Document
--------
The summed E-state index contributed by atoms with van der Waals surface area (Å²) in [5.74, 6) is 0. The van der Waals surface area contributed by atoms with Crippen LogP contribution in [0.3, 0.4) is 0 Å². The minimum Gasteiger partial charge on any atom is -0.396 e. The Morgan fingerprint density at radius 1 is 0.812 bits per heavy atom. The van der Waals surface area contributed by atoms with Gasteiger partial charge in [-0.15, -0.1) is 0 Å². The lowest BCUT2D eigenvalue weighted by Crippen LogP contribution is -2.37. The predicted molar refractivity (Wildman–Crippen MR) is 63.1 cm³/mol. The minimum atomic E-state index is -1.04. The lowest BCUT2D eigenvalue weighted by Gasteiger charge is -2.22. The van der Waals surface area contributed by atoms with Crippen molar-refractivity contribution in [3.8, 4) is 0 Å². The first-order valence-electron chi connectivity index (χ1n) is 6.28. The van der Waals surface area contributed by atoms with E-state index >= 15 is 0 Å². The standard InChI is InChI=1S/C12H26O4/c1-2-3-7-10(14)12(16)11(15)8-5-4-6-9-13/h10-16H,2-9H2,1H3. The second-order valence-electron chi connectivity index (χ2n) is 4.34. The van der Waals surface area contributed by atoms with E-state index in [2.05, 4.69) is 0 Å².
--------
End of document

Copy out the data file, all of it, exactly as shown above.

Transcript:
The summed E-state index contributed by atoms with van der Waals surface area (Å²) in [5.74, 6) is 0. The van der Waals surface area contributed by atoms with Crippen LogP contribution in [0.3, 0.4) is 0 Å². The minimum Gasteiger partial charge on any atom is -0.396 e. The Morgan fingerprint density at radius 1 is 0.812 bits per heavy atom. The van der Waals surface area contributed by atoms with Gasteiger partial charge in [-0.15, -0.1) is 0 Å². The lowest BCUT2D eigenvalue weighted by Crippen LogP contribution is -2.37. The predicted molar refractivity (Wildman–Crippen MR) is 63.1 cm³/mol. The minimum atomic E-state index is -1.04. The lowest BCUT2D eigenvalue weighted by Gasteiger charge is -2.22. The van der Waals surface area contributed by atoms with Crippen molar-refractivity contribution in [3.8, 4) is 0 Å². The first-order valence-electron chi connectivity index (χ1n) is 6.28. The van der Waals surface area contributed by atoms with E-state index >= 15 is 0 Å². The standard InChI is InChI=1S/C12H26O4/c1-2-3-7-10(14)12(16)11(15)8-5-4-6-9-13/h10-16H,2-9H2,1H3. The second-order valence-electron chi connectivity index (χ2n) is 4.34. The van der Waals surface area contributed by atoms with E-state index in [2.05, 4.69) is 0 Å².